Streptococcus mutans and Streptococcus intermedius adhesion to fibronectin films are oppositely influenced by ionic strength

H.J. Busscher, B. van de Belt-Gritter, R.J.B. Dijkstra, W. Norde, H.C. van der Mei

Research output: Contribution to journalArticleAcademicpeer-review

23 Citations (Scopus)

Abstract

Bacterial adhesion to protein-coated surfaces is mediated by an interplay of specific and nonspecific interactions. Although nonspecific interactions are ubiquitously present, little is known about the physicochemical mechanisms of specific interactions. The aim of this paper is to determine the influence of ionic strength on the adhesion of two streptococcal strains to fibronectin films. Streptococcus mutans LT11 and Streptococcus intermedius NCTC11324 both possess antigen I/II with the ability to bind fibronectin from solution, but S. intermedius binds approximately 20 x less fibronectin than does the S. mutans strain under identical conditions. Both strains as well as fibronectin films are negatively charged in low ionic strength phosphate buffered saline (PBS, 10 x diluted), but bacteria appear uncharged in high ionic strength PBS. Physicochemical modeling on the basis of overall cell surface properties (cell surface hydrophobicity and zeta potentials) demonstrates that both strains should favor adhesion to fibronectin films in a high ionic strength environment as compared to in a low ionic strength environment, where electrostatic repulsion between equally charged surfaces is dominant. Adhesion of S. intermedius to fibronectin films in a parallel plate flow chamber was completely in line with this modeling, while in addition atomic force microscopy (AFM) indicated stronger adhesion forces upon retraction between fibronectin-coated tips and the cell surfaces in high ionic strength PBS than in low ionic strength PBS. Thus, the dependence of the interaction on ionic strength is dominated by the overall negative charge on the interacting surfaces. Adhesion of S. mutans to fibronectin films, however, was completely at odds with theoretical modeling. and the strain adhered best in low ionic strength PBS. Moreover, AFM indicated weaker repulsive forces upon approach between fibronectin-coated tips and the cell surfaces in low ionic strength PBS than in high ionic strength PBS. This indicated that the dependence of the interaction on ionic strength is dominated by electrostatic attraction between oppositely charged, localized domains on the interacting surfaces, despite their overall negative charge. In summary, this study shows that physicochemical modeling of bacterial adhesion to protein-coated surfaces is only valid provided the number of specific interaction sites on the cell surfaces is low. such as on S. intermedius NCTC11324. Nonspecific interactions are dominated by specific interactions if the number of specific interaction sites is large, Such as on S. mutans LT11. Its ionic strength dependence indicates that the specific interaction is electrostatic in nature and operative between oppositely charged domains on the interacting surfaces, despite the generally overall negatively charged character of the surfaces.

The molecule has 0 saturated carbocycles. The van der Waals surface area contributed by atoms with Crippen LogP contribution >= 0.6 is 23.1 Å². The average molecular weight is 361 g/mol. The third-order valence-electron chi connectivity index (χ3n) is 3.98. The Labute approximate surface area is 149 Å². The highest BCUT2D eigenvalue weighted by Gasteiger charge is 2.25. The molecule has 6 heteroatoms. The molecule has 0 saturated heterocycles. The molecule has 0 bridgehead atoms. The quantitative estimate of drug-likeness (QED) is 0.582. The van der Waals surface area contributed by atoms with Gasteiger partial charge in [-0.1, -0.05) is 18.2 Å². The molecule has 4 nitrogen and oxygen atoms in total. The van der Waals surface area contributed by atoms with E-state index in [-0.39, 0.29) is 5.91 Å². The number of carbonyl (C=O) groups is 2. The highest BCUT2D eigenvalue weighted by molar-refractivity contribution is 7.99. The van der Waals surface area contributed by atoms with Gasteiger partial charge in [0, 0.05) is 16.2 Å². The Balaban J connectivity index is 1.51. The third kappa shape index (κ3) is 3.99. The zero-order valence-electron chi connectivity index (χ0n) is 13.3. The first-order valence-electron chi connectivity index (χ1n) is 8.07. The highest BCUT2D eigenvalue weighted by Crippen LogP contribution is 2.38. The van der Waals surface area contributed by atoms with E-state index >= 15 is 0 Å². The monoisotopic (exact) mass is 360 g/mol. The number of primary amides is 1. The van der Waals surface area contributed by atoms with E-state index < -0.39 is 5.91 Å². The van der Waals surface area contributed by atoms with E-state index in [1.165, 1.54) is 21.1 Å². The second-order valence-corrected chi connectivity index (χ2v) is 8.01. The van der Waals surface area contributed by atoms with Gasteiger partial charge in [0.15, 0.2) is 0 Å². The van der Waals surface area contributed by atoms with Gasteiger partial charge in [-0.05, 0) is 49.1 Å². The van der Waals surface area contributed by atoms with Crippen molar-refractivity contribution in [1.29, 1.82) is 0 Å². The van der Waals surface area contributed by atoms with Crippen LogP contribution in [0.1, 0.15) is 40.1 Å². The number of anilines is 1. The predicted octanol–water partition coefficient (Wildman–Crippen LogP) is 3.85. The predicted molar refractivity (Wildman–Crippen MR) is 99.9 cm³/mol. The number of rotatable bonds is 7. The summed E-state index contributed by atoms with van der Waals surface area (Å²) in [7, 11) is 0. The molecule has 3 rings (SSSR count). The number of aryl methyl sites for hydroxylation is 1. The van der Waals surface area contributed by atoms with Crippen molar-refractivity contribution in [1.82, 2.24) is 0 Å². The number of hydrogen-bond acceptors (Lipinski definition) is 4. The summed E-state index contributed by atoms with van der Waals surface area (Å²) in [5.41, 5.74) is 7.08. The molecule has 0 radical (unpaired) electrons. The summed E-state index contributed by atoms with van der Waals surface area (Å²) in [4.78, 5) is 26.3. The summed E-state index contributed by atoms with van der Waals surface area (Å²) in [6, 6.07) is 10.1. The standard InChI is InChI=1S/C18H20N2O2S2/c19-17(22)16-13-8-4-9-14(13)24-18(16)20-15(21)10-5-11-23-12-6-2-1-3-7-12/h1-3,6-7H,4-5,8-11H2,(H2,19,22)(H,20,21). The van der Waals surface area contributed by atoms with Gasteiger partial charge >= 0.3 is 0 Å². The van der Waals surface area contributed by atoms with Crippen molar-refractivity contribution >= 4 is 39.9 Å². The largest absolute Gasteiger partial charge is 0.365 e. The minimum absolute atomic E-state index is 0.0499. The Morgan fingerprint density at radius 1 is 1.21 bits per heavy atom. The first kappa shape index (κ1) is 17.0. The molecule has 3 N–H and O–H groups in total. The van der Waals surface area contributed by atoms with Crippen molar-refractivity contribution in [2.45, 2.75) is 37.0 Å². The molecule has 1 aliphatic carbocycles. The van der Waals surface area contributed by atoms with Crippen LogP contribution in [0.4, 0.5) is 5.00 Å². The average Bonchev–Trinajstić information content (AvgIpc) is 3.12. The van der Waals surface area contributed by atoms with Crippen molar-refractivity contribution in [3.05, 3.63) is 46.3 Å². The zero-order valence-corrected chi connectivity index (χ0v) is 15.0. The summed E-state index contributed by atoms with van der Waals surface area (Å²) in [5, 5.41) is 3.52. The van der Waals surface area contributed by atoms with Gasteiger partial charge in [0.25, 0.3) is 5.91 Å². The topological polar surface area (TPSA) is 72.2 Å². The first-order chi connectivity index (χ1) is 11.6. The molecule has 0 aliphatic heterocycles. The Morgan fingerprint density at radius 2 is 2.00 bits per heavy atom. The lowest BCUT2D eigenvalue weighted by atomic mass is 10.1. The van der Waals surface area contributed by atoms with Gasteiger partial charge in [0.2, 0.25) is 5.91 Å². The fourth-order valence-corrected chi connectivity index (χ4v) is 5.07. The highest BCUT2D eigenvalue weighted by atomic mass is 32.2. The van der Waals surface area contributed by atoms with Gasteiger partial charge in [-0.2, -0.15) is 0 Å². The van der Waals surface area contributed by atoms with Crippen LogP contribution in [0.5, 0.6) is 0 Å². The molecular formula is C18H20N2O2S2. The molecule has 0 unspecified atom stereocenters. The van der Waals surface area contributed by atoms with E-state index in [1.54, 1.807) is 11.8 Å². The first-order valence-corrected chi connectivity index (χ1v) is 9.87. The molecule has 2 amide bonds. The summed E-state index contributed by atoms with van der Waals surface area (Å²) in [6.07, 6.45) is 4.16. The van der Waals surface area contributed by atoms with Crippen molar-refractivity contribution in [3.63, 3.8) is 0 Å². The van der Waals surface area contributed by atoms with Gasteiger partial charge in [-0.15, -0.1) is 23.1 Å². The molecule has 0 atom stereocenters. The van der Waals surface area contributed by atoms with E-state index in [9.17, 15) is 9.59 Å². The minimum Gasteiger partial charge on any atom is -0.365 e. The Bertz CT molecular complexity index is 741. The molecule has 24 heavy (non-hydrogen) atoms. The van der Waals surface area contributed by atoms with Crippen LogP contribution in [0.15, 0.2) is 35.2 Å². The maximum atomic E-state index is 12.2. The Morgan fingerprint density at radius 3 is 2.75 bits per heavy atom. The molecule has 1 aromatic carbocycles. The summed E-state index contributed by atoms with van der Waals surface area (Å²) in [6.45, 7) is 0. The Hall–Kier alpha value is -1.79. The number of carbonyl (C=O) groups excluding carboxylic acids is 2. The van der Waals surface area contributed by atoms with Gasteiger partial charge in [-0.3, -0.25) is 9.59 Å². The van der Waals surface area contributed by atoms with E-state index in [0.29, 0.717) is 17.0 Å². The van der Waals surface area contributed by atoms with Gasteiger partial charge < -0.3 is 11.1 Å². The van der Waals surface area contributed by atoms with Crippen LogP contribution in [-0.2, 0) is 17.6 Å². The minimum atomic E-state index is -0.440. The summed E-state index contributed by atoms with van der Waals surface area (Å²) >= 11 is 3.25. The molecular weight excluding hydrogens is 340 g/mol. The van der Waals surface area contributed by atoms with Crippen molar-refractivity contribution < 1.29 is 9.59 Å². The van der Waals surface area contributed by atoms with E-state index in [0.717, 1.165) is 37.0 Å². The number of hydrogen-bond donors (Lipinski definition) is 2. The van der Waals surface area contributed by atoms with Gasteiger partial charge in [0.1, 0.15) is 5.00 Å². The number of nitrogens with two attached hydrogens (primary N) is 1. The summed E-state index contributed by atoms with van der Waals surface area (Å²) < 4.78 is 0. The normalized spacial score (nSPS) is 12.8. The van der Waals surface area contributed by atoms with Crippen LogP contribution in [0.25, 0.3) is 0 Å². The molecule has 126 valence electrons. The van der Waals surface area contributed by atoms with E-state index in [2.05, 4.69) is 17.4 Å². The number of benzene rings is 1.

Original languageEnglish
Pages (from-to)10968-10973
JournalLangmuir
Volume24
Issue number19
DOIs
Publication statusPublished - 2008

Keywords

  • atomic-force microscopy
  • mitis strains
  • dlvo theory
  • surfaces

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